The Industrialization of the Internet
The industrialization of the internet is driven by the relentless pursuit of productivity advantages, not quality improvements.
“The digital revolution is probably going to be as important and transformative as the industrial revolution.” — Ryan Avent, The Economist columnist, author of The Wealth of Humans (via The Atlantic).
Web 2.0 was a social revolution: many hands make light work. In stark contrast, the current revolution, powered by artificial intelligence and machine learning, is industrial: the automation of tasks displaces human work. But trite definitions don’t prepare us for change. Whatever you call it, our digital economy is in the midst of profound changes. By placing these changes within the frame of industrial manufacturing, the true values and motivations that underlie them than are illuminated.
This story reads much like the first Industrial Revolution. Artisans and skilled tradesman used to create everything by hand. Then, through the emergence of a handful of technical innovations, came the age of mass production. It was a turning point in human history, affecting every aspect of daily life.
We’re in the midst of another industrial revolution right now. Billions are being spent worldwide on technologies to create the factories and specialized machinery for manufacturing our digital experiences. Railways of public APIs and linked data are being laid to allow these factories to trade and cooperate. And the most productive information services in the world are those early adopters that leverage artificial intelligence at scale.
Today, much of the digital economy is still created by hand, the best of it by highly skilled artisans drawing on centuries of scholarship and experience. We’ve witnessed massive productivity gains in social approaches to content creation, where consumers become active participants in content creation.
Industrialization, however, takes digital manufacturing to an entirely different level. Today, machines are automating the entire digital manufacturing process. Consumers simply express their interests and machines execute the jobs. Think spinning wheels versus textile mills.
As an entrepreneur, I’ve ventured in Web 1.0, 2.0, and now 3.0. When I started my first company in 1996, it took a team of highly skilled artisans weeks, if not months, to create a single website. Today, the artificial intelligence that powers Primal, my current company, automates all the discrete tasks that are rolled into this process — understanding the needs of a target audience and then finding, selecting, describing, organizing, assembling, combining, and calculating content — in seconds, at a fraction of the cost.
Accordingly, we’re measuring orders-of-magnitude productivity gains over human-powered manufacturing.
This time, the Luddites among us won’t break the machines, but they will express skepticism about the quality of the content produced. Are machine-manufactured creations of a lower quality than those created by artisans? Sometimes, just like a mass-produced garment is of a lower quality than one that’s handcrafted. But who can afford handcrafted goods? The right question is whether consumers and producers can complete their tasks faster and cheaper than they can now.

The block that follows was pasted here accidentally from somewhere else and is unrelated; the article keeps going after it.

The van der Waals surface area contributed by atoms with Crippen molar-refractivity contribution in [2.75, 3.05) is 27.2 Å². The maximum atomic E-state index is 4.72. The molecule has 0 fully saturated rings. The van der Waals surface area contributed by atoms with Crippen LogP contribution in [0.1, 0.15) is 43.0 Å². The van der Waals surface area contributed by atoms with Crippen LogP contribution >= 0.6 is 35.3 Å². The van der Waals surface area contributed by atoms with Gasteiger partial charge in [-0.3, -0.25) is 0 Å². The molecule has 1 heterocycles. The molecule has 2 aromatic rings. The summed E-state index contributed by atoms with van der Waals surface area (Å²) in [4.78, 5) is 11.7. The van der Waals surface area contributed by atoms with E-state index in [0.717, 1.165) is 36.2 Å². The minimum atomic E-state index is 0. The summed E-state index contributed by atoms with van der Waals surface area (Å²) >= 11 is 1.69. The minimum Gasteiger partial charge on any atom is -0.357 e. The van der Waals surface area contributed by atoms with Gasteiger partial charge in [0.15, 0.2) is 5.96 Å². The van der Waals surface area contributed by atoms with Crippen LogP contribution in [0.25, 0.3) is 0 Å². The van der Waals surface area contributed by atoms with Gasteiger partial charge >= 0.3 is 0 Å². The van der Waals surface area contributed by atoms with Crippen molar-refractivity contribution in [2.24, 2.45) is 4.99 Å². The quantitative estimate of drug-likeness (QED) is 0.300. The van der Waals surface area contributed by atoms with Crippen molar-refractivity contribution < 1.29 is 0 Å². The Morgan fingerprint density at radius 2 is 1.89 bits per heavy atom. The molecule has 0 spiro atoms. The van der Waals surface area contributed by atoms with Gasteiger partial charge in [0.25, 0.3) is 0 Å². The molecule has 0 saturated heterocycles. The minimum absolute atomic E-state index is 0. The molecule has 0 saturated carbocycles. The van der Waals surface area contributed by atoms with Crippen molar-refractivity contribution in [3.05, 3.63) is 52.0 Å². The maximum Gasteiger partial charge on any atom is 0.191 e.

And that’s the crux of this argument: The industrialization of our digital economy is driven by the relentless pursuit of productivity advantages, not quality improvements. Once industrial methods for manufacturing content reach a good-enough quality from the consumer’s perspective, the cost advantages drive widespread adoption among consumers and producers alike.
This isn’t an apocalyptic vision, it’s just business.
Productivity gains are steadily moving us towards consumer-directed, machine-powered digital economy. What many fail to realize is that Web 2.0 is far from the height of this model. In fact, it was only the start. At what point will any consumer be able to push the buttons on the content-creation machines all by themselves? At what point will producers embrace industrial approaches and hand their customers the wheel?
So if not apocalyptic, this is certainly a disruptive transformation. Of course, highly skilled artisans are not going away, nor will their fine, handcrafted content. But demand will be affected, potentially marginalizing aspects of their services.
However, this industrialization brings new opportunities, as well. Professionals may choose to direct their skills to industrial methods, helping technologists design tools and develop innovative ways to include these tools in their services. (There are many disparate fields that may intersect in the development of an automated industrial system, including computer science, library and information science, cognitive science, psychology, interaction design, and many more.)
So do content professionals agree that we’re experiencing a fundamental change? Many practitioners see advanced technologies as only tangentially relevant to what they do. They don’t view their work as manufacturing, at least not in an industrial sense, even as industrialists embrace these disciplines in the development of automated systems.
But of course, if everyone saw this transformation coming, it wouldn’t be disruptive.